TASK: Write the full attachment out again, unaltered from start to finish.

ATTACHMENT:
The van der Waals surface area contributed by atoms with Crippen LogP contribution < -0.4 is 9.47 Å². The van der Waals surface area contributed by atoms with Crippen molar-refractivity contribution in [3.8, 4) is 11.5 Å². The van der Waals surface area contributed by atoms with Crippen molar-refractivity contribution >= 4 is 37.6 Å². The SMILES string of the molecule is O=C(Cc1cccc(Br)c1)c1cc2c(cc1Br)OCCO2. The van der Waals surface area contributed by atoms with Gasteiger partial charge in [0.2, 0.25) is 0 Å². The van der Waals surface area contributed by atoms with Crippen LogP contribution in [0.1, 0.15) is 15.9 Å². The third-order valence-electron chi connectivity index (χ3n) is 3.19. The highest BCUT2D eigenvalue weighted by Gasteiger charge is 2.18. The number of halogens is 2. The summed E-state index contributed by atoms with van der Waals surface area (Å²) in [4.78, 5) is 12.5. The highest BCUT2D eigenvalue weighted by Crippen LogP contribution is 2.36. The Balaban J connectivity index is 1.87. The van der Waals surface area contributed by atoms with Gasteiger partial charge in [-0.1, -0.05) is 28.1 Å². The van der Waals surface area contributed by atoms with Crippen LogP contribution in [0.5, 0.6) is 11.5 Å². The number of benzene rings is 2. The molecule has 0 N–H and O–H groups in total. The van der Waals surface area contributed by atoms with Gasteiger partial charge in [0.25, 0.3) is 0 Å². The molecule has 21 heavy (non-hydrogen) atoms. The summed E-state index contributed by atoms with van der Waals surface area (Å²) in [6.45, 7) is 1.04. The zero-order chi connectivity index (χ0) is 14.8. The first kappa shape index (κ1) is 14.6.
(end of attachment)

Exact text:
The van der Waals surface area contributed by atoms with Crippen LogP contribution < -0.4 is 9.47 Å². The van der Waals surface area contributed by atoms with Crippen molar-refractivity contribution in [3.8, 4) is 11.5 Å². The van der Waals surface area contributed by atoms with Crippen molar-refractivity contribution >= 4 is 37.6 Å². The SMILES string of the molecule is O=C(Cc1cccc(Br)c1)c1cc2c(cc1Br)OCCO2. The van der Waals surface area contributed by atoms with Gasteiger partial charge in [0.2, 0.25) is 0 Å². The van der Waals surface area contributed by atoms with Crippen LogP contribution in [0.1, 0.15) is 15.9 Å². The third-order valence-electron chi connectivity index (χ3n) is 3.19. The highest BCUT2D eigenvalue weighted by Gasteiger charge is 2.18. The number of halogens is 2. The summed E-state index contributed by atoms with van der Waals surface area (Å²) in [4.78, 5) is 12.5. The highest BCUT2D eigenvalue weighted by Crippen LogP contribution is 2.36. The Balaban J connectivity index is 1.87. The van der Waals surface area contributed by atoms with Gasteiger partial charge in [-0.1, -0.05) is 28.1 Å². The van der Waals surface area contributed by atoms with Crippen LogP contribution in [0.5, 0.6) is 11.5 Å². The number of benzene rings is 2. The molecule has 0 N–H and O–H groups in total. The van der Waals surface area contributed by atoms with Gasteiger partial charge in [0.25, 0.3) is 0 Å². The molecule has 21 heavy (non-hydrogen) atoms. The summed E-state index contributed by atoms with van der Waals surface area (Å²) in [6.45, 7) is 1.04. The zero-order chi connectivity index (χ0) is 14.8. The first kappa shape index (κ1) is 14.6.